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- Obama: Hole U.S. ‘digging out of’ requires billions more in unemployment benefits
- Obama’s regulatory agenda will cost U.S. economy $143B next year: report
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- U.S. unemployment falls to five-year low of 7 percent; 203K jobs added
- World mourns Nelson Mandela and celebrates his life; burial set for Dec. 15
- Bill O’Reilly reminds: Nelson Mandela ‘was a communist’
Inside Politics: Sotomayor won’t let on to Obamacare decision
Question of the Day
Justice Sonia Sotomayor this week gave no hint of what the Supreme Court is going to do on the question of whether President Obama’s signature health care overhaul law is constitutional.
Justice Sotomayor was the featured speaker Monday night at a lecture hosted by the University of the District of Columbia.
The court recently heard arguments on the health care law and is expected to make a decision before the end of June. But Justice Sotomayor made no comment on the widely followed case.
The justice used most of her conversation with Wade Henderson, president of the Leadership Conference on Civil and Human Rights, to explain how the Supreme Court works and how she decided to become a lawyer and a prosecutor.
Justice Sotomayor also said she is a fan of Jeremy Lin, whose NBA career with the New York Knicks has spawned “Linsanity.” The justice, a New York native, said “New York loves him” but decried some of the racist comments the Asian-American basketball player has faced as “ugly.”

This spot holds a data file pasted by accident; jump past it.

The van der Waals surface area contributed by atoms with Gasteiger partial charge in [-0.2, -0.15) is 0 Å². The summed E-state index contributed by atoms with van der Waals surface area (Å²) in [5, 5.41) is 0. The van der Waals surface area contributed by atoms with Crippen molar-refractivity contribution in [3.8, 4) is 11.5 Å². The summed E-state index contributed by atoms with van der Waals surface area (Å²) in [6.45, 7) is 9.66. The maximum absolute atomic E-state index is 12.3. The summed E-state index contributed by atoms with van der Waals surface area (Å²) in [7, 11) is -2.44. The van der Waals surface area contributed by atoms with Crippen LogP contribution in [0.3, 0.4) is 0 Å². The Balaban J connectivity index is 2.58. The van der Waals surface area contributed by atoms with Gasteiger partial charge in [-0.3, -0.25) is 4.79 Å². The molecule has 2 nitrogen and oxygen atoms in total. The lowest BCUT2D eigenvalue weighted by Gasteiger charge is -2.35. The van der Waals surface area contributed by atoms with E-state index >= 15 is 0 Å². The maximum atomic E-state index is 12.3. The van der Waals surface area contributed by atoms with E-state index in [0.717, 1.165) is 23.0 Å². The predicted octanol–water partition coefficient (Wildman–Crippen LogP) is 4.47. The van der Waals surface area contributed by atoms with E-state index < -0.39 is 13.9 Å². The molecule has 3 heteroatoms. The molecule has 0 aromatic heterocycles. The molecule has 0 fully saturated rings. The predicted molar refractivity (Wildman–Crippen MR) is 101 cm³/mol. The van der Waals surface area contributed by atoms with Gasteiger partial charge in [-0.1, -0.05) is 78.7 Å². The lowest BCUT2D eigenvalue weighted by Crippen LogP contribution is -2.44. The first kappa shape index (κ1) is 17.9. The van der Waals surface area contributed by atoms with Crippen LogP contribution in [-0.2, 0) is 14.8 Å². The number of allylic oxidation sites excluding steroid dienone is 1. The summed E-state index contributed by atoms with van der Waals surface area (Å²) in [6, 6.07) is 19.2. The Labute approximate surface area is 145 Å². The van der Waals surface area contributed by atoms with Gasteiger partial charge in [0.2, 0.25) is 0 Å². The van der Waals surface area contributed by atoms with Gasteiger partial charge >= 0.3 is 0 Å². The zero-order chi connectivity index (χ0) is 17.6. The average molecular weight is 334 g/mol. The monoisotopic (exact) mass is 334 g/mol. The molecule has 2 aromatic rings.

“It’s a sad statement that people still say those words,” said Justice Sotomayor, who is Hispanic.
Feds accuse Arizona’s sheriff of bad faith
PHOENIX — Federal authorities trying to settle civil rights allegations against America’s self-proclaimed toughest sheriff said Tuesday that the sheriff’s office has negotiated in bad faith and risks ending settlement talks.
The U.S. Justice Department told a lawyer for Sheriff Joe Arpaio in a letter Tuesday that the sheriff’s precondition of not having a court-appointed monitor to help enforce an agreement to settle the civil rights allegations would result in the cancellation of negotiations.
The Justice Department said Sheriff Arpaio’s lawyer sprung this precondition on federal authorities Tuesday, despite having previously agreed to a court monitor.
“We believe that you are wasting time and not negotiating in good faith,” wrote Roy Austin Jr., a deputy assistant attorney general, questioning whether the sheriff’s office was ever interested in settling the matter. “Your tactics have required DOJ to squander valuable time and resources.”
Sheriff Arpaio said agreeing to a court monitor would mean that every policy decision would have to be cleared through an observer and would nullify his authority as the elected sheriff.
“I absolutely refuse to surrender my responsibility to the federal government,” Sheriff Arpaio said in a written statement.
White House authorizes $26M for Sudan refugees
The United States says it is “gravely concerned” about the humanitarian crisis in Sudan and South Sudan and is sending up to $26 million to help refugees displaced by the African border conflict.